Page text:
Growing up in northeast Ohio, it was easy to hate the constant grey skies, suburban boredom and West Virginia/Kentucky hick mentality that migrated northward. But when it came to music in the late 70s/early 80sÁ¢€¦wellÁ¢€¦there was a lot to love.
Devo, Pere Ubu, Chrissie Hynde, the Dead Boys, the Numbers Band, etc. etc. Trust me, we pretty much held our own.
I went to high school in Lorain County, which was aggressively backwards and country-bumpkin. My only oases from the constant barrage of Journey, Boston and the Michael Stanley Band (echh) were Oberlin, (home of one of the most progressive liberal arts schools in the nation, nestled smack-dab in the middle of hicksville), Coventry, (another progressive arty urban area east of Cleveland), and another progressive college town a bit further southeast, Kent.
All three were homes to college radio stations, the only stations at the time who dared play Á¢€Å“college rockÁ¢€ like R.E.M., the Lucy Show, Pylon, et al. As a teen, I clung onto these stations like a life preserver, my knuckles white yet grateful for salvation, no matter how small. I, and others like me, had one simple goal Á¢€” escape.
I suppose thatÁ¢€â„¢s why I have such an affinity for the quirkier bands that came from Ohio Á¢€” the pressure to conform and their wholesale rejection of it inspired me and kept me from settling for a life at the Ford factory. They pushed me to create my own art, see things from a different perspective and always ask Á¢€Å“why do it that way?Á¢€ Alongside Devo, a big favorite was the Waitresses.
The Waitresses formed sort of by accident, as the legend goes, when Tin Huey guitarist Chris Butler recorded a song he wrote and played all the instruments on called, Á¢€Å“I Know What Boys LikeÁ¢€ and invited his friend Patty Donahue to sing the lead. Some time later, the track scored Butler and his fictitious band a label deal Á¢€” he told the label the band was Á¢€Å“back in Ohio.Á¢€ One hastily assembled band later and the Waitresses were signed and gigging around New York City. While recording their full-length debut, Á¢€Å“WasnÁ¢€â„¢t Tomorrow Wonderful?Á¢€, the band contributed a track to a label Christmas EP. The resulting song, Á¢€Å“Christmas WrappingÁ¢€, went on to become a holiday staple on college and alternative rock radio, and can even be heard on your local Á¢€Å“Classic 80sÁ¢€ station each December (who could have imagined such a thing in 1981?). Later, Á¢€Å“Á¢€¦BoysÁ¢€ became an MTV and cult hit, which led to the band recording the theme for the Á¢€Å“new waveÁ¢€ sitcom Á¢€Å“Square PegsÁ¢€, found on an EP, Á¢€Å“I Could Rule the World If I Could Only Get the PartsÁ¢€. Which in turn leads us to album #2Á¢€¦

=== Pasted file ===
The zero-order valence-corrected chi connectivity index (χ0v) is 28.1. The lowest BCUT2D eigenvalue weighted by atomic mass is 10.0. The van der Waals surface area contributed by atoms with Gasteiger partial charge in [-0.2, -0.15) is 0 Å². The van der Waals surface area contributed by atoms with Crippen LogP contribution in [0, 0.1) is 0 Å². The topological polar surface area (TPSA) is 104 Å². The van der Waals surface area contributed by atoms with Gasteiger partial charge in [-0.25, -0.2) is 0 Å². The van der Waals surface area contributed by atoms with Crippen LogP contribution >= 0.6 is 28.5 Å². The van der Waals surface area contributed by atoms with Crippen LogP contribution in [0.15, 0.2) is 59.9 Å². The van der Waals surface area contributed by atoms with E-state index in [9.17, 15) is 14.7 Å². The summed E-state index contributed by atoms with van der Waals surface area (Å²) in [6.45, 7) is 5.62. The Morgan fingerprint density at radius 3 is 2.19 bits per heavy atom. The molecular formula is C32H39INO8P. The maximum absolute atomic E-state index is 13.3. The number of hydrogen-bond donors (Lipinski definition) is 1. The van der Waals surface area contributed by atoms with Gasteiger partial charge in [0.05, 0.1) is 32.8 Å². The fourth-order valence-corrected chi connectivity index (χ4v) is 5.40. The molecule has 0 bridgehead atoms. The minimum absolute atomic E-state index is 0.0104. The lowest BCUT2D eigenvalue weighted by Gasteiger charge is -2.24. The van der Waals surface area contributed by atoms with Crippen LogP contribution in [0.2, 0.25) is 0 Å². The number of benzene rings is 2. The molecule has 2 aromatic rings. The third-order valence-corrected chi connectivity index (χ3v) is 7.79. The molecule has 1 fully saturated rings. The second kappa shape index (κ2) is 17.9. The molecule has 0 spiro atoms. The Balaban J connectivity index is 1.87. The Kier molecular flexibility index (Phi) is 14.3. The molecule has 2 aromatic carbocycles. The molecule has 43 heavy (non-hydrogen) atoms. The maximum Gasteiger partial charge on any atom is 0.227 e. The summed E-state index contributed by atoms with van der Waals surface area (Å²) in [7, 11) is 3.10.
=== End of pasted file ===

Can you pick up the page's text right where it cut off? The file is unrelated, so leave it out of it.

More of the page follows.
Á¢€Å“BruiseologyÁ¢€ didnÁ¢€â„¢t have quite the buzz or sales of the bandÁ¢€â„¢s first album, but thereÁ¢€â„¢s some great stuff in there. Nothing quite beats PattyÁ¢€â„¢s semi-bored statement that kicks off side two Á¢€” Á¢€Å“Uh oh, there I go Á¢€” thinkinÁ¢€â„¢ about sex again!Á¢€ While Butler wrote all the songs, PattyÁ¢€â„¢s offhanded delivery brought the point home brilliantly. Although they made a good team, tensions surfaced during the recording of Á¢€Å“BruiseologyÁ¢€ which caused Donahue to leave and be temporarily replaced by Holly Vincent (of Holly & The Italians). Donahue returned to the group before the albumÁ¢€â„¢s release, but the band would soon fall apart again, this time for good.
I have to wonder if any of that tension resulted in some of the albumÁ¢€â„¢s lyrical content, especially the title track. Over a hyperactive sax riff and bouncy beat, Patty sings (ChrisÁ¢€â„¢s words):
OK, itÁ¢€â„¢s over
ThatÁ¢€â„¢s it, IÁ¢€â„¢m quitting
Yes, IÁ¢€â„¢ll deny it
Never wanted this anyway
Á¢€¦only to immediately contradict her(his)self:
No, itÁ¢€â„¢s not over
IÁ¢€â„¢m never stopping
I canÁ¢€â„¢t deny it
IÁ¢€â„¢ve been wanting this all my life
Pretends this never
Happened I better
Practice my crawling
Back with a tail Á¢€Ëœtween my legs
It may have been coincidental, but thatÁ¢€â„¢s a helluva happenstance. Things were deceptively cheerier on the albumÁ¢€â„¢s first single, Á¢€Å“Make The WeatherÁ¢€, until you paid attention to the lyrics:
Now itÁ¢€â„¢s black and white
Now my golden and greenÁ¢€â„¢s turning grayer
Á¢€Å“Make The WeatherÁ¢€ didnÁ¢€â„¢t storm (sorry) up the charts, but the video did get a bit of light rotation MTV play and shows up on VH1 Classic every now and then. See?
Can I just say I love that squiggly guitar solo Chris rips and how the guitar, bass, keys and sax all come together at the end? Okay, thanks.
After the band split, Butler went on to become a producer, as well as a more experimental solo artist Á¢€” check out his blog. Patty moved into the A&R side of things for a few years, but sadly died of cancer in 1996 at the age of 40. ItÁ¢€â„¢s unfortunate that the bandÁ¢€â„¢s history will always be summed up with that downer of an ending, but like a lot of the WaitressesÁ¢€â„¢ songs, and life itself, you get the sad with the glad.
Á¢€Make The WeatherÁ¢€ did not chart.
Get Waitresses CDs at Amazon or